This week, we had news of a new mutation of the Kent variant of the virus locally. The cluster of cases is being further investigated by our Local Authorities and Public Health England. The best way we can all respond is to continue to follow national guidance. Safe behaviours such as regular hand washing, wearing a face covering and social distancing give us the very best chance of minimising risk and preventing the spread of the virus.
This national lockdown is having a positive effect, with the number of new cases starting to fall. While this is reason to be optimistic, services remain under considerable pressure. Increased demand on our hospitals mean we are now supporting more people to move into the community or return home for their ongoing recovery. Community and social care services are stretched; and GP surgeries are prioritising their most urgent patients.
As well as following the national guidance, we are asking people to ‘help us help you’, by:
- Being ready to support your loved ones home from hospital as soon as they are well enough to leave.
- Not putting aside any health concerns you have. GPs (doctors) continue to provide appointments for urgent issues, such as potential signs of cancer. Your local pharmacist can offer support for a range of minor conditions.
- Clicking or calling 111 when you need urgent care and are unsure of what to do. Our Emergency Departments are very busy, and we have less space in our waiting rooms than we did before the pandemic. The 111 First service is staffed by clinicians, and will ensure you get to the right service for your needs, faster.
Family support is particularly vital at this time. We know the best bed is your own bed in terms of ongoing recovery and retaining independence. If you have a loved one being admitted to hospital, please start preparing for their discharge at the outset. Clinicians will be on hand to support you, and have the conversations you need about rehabilitation and recovery.
Finally, we are pleased to be making great strides with coronavirus vaccination – our way out of the pandemic. 140,000 people in BNSSG have now received their first dose, and every care home in our area has been offered the vaccination. You can find out more about the local roll-out here, and the NHS will be in touch with you when it’s your turn to be vaccinated.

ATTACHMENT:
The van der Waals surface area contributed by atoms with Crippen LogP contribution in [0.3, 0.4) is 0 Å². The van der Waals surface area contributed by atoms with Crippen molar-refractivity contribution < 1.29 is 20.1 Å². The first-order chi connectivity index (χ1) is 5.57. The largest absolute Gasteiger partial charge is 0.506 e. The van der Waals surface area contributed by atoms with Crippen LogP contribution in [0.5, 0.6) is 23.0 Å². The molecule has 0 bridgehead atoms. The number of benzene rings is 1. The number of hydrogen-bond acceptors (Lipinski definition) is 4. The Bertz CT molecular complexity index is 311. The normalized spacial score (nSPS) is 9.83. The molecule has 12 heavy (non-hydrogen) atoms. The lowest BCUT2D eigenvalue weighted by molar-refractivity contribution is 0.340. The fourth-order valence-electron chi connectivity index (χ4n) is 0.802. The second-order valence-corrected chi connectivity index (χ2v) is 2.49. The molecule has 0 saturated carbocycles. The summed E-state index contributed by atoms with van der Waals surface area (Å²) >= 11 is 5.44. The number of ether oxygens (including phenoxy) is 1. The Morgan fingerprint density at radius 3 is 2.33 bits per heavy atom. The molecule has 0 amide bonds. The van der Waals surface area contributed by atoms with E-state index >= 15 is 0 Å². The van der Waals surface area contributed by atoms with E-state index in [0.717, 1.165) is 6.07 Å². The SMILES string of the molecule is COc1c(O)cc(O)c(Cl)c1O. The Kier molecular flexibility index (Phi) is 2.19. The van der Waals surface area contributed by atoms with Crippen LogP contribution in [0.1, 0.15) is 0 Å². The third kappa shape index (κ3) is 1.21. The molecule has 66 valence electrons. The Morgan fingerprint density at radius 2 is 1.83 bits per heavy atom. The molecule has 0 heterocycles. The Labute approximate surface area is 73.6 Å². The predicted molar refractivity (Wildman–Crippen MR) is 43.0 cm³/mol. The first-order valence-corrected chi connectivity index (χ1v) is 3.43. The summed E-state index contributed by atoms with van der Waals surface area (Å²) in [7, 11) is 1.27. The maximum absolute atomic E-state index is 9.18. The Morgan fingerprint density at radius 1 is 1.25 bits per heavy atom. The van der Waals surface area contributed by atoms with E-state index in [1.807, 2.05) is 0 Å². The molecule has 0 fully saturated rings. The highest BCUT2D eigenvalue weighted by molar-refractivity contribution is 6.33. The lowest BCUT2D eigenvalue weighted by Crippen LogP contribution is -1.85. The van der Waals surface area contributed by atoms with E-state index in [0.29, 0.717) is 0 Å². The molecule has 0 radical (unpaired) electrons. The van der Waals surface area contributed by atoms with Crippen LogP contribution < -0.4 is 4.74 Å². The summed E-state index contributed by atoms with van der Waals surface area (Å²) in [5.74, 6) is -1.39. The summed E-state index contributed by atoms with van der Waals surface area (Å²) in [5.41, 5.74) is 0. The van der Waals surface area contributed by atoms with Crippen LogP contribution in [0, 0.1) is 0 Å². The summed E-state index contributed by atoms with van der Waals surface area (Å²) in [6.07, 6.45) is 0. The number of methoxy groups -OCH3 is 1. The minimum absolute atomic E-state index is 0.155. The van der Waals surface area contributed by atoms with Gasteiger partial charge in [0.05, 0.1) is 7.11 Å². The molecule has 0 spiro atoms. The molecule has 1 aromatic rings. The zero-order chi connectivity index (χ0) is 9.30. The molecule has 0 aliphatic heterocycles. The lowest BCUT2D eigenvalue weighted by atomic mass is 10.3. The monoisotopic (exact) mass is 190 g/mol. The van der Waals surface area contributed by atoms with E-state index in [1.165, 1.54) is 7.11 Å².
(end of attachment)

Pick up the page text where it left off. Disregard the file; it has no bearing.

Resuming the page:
It’s also really important that in these extraordinary circumstances we remember to be kind and support one other. The next page of this letter highlights the further support available to you, including the mental health and wellbeing resources available at this time.
Thank you – on behalf of the Executives in Healthier Together
Thank you for all you’ve done so far and here’s how to continue helping us, to help you:
- If you start to experience any coronavirus symptoms, including a new continuous cough, a high temperature or a loss or change in your sense of smell or taste, you should book a test as soon as possible. You can also get a test for someone you live with if they have symptoms.
- Tests can be booked at https://www.gov.uk/get-coronavirus-test or by calling 119. You can order a home test kit if you cannot get to a test site. If you’re getting a test because you have symptoms, you and anyone you live with must self-isolate until you get your result. This also applies to anyone in your support bubble (where someone who lives alone, or just with their children, can meet people from one other household).
- Having flu and coronavirus at the same time more than doubles the chances of people dying from coronavirus. The flu vaccine is a safe and effective way to protect yourself against catching flu. If you are in an eligible priority groupyou can access a flu vaccine free through your GP practice or pharmacy.
- Your mental health and wellbeing is important, and there is support available for you locally:
- The VITA 24/7 helpline can help you with emotional support. The line connects you with a mental health counsellor and relevant groups in your local area. Call 0800 012 6549 (textphone users should dial 18001 followed by 0800 0126549). Translators are available.
- The AWP Mental Health 24/7 response line is there for adults or children under the care of AWP and worried about their own or someone else’s mental health: 0300 303 1320
- SilverCloud is a free online platform offering valuable mental health and wellbeing support: https://bnssg.silvercloudhealth.com/onboard/
- Bump2baby wellbeing helps you find the right support during pregnancy, birth and beyond: bump2babywellbeingguide.org
- If you’ve been notified that you that you have a medical condition which makes you clinically extremely vulnerable to coronavirus, please register your details at the following website: https://www.gov.uk/coronavirus-shielding-support You can use this service to get access to priority supermarket deliveries or ask for someone to contact you about other local support.
- If this does not apply to you but you still feel you require support, please get in touch with your local authority using the contact details below. You can also contact them if you have any other questions or concerns: